post Tue, 14 Nov 2017 - 09:01
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QUOTE (Biggins @ Tue, 14 Nov 2017 - 09:12) *
I don't really think there is any excuse here, but it seems lots of people do get caught out here judging from the comments I got at work yesterday when I mentioned this.

This is the junction additional lines have been painted across the cycle area presumably for the camera to determine speed. Wife was in the left lane to go straight on.

Well that makes things a lot clearer, although I don't understand how anyone would be "caught out", if you miss the turn right lane I don't believe you can legally turn right, no matter what colour the lights are, because of the "ahead only" sign.

Did you wife also turn right? If she did, it might be best not to mention that (they can't punish her for an offence she's not charged with, but admitting to ignoring the ahead only sign would probably not impress).

I think the mitigation suggested by andy_foster is her best bet.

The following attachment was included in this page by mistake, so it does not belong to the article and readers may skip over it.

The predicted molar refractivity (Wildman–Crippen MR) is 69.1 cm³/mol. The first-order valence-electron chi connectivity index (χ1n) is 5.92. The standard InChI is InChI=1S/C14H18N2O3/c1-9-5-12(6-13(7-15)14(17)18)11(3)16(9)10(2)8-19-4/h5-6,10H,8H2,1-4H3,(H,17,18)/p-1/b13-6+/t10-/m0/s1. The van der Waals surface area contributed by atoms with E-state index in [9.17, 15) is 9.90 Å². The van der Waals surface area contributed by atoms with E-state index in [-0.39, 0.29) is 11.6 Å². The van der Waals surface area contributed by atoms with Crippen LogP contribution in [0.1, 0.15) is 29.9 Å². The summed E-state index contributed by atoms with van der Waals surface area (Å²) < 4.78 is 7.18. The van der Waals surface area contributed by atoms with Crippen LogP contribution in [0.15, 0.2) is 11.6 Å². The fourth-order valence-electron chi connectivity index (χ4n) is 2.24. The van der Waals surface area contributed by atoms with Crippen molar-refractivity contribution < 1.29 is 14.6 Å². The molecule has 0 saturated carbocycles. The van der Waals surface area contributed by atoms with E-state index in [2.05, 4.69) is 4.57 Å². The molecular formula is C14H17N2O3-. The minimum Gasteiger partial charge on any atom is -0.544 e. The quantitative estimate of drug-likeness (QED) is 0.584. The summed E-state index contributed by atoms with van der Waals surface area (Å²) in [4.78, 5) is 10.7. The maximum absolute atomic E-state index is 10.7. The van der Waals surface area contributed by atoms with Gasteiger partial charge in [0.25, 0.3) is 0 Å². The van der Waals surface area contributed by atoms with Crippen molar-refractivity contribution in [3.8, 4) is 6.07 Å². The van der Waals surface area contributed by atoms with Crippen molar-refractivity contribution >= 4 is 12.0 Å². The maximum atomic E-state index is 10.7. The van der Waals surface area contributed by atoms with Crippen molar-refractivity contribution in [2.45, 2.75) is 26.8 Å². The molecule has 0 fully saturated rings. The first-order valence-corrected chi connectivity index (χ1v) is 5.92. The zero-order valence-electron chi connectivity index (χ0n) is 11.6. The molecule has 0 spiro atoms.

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I am not on the "motorists's side", nor am I on the "police/CPS/council's" side, I am simply in favour of the rule of law.
No, I am not a lawyer.
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JC Denton
post Wed, 15 Nov 2017 - 07:38
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QUOTE (Biggins @ Tue, 14 Nov 2017 - 08:12) *
I don't really think there is any excuse here, but it seems lots of people do get caught out here judging from the comments I got at work yesterday when I mentioned this.


Bristol have a programme to return their cameras to service after they were turned off for a number of years (it was a commitment by the Mayor), chances are this one just went 'live' again and that's what's caught people out.

Give it time (if it hasn't already) I am sure the camera on the opposite approach will re-appear too to service too.

JC